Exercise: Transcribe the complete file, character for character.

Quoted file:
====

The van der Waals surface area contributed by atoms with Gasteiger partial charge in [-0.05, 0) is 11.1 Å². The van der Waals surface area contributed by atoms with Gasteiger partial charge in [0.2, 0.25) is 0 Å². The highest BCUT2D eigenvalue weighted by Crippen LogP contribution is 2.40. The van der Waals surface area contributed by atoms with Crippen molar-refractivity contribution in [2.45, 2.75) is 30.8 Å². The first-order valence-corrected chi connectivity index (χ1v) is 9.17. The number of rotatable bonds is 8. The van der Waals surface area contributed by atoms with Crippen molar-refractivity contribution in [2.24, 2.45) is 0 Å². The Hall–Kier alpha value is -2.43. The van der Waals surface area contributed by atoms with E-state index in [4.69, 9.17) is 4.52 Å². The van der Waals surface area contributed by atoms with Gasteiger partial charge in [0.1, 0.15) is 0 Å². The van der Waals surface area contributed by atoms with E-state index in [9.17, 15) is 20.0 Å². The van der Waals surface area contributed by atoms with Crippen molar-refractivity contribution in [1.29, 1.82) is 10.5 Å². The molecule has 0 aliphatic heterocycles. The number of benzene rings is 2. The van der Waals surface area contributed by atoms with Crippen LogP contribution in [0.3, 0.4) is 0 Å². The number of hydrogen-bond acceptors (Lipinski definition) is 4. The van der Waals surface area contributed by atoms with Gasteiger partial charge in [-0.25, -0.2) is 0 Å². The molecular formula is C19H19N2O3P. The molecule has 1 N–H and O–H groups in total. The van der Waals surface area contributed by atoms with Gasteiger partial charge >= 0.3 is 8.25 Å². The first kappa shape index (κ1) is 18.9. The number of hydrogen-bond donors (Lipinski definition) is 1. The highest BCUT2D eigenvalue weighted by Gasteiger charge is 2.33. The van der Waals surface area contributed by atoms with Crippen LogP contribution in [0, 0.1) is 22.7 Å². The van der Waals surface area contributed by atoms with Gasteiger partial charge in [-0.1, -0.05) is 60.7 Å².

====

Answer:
The van der Waals surface area contributed by atoms with Gasteiger partial charge in [-0.05, 0) is 11.1 Å². The van der Waals surface area contributed by atoms with Gasteiger partial charge in [0.2, 0.25) is 0 Å². The highest BCUT2D eigenvalue weighted by Crippen LogP contribution is 2.40. The van der Waals surface area contributed by atoms with Crippen molar-refractivity contribution in [2.45, 2.75) is 30.8 Å². The first-order valence-corrected chi connectivity index (χ1v) is 9.17. The number of rotatable bonds is 8. The van der Waals surface area contributed by atoms with Crippen molar-refractivity contribution in [2.24, 2.45) is 0 Å². The Hall–Kier alpha value is -2.43. The van der Waals surface area contributed by atoms with E-state index in [4.69, 9.17) is 4.52 Å². The van der Waals surface area contributed by atoms with Gasteiger partial charge in [0.1, 0.15) is 0 Å². The van der Waals surface area contributed by atoms with E-state index in [9.17, 15) is 20.0 Å². The van der Waals surface area contributed by atoms with Crippen molar-refractivity contribution in [1.29, 1.82) is 10.5 Å². The molecule has 0 aliphatic heterocycles. The number of benzene rings is 2. The van der Waals surface area contributed by atoms with Crippen LogP contribution in [0.3, 0.4) is 0 Å². The number of hydrogen-bond acceptors (Lipinski definition) is 4. The van der Waals surface area contributed by atoms with Gasteiger partial charge in [-0.25, -0.2) is 0 Å². The molecular formula is C19H19N2O3P. The molecule has 1 N–H and O–H groups in total. The van der Waals surface area contributed by atoms with Gasteiger partial charge >= 0.3 is 8.25 Å². The first kappa shape index (κ1) is 18.9. The number of hydrogen-bond donors (Lipinski definition) is 1. The highest BCUT2D eigenvalue weighted by Gasteiger charge is 2.33. The van der Waals surface area contributed by atoms with Crippen LogP contribution in [0, 0.1) is 22.7 Å². The van der Waals surface area contributed by atoms with Gasteiger partial charge in [-0.1, -0.05) is 60.7 Å².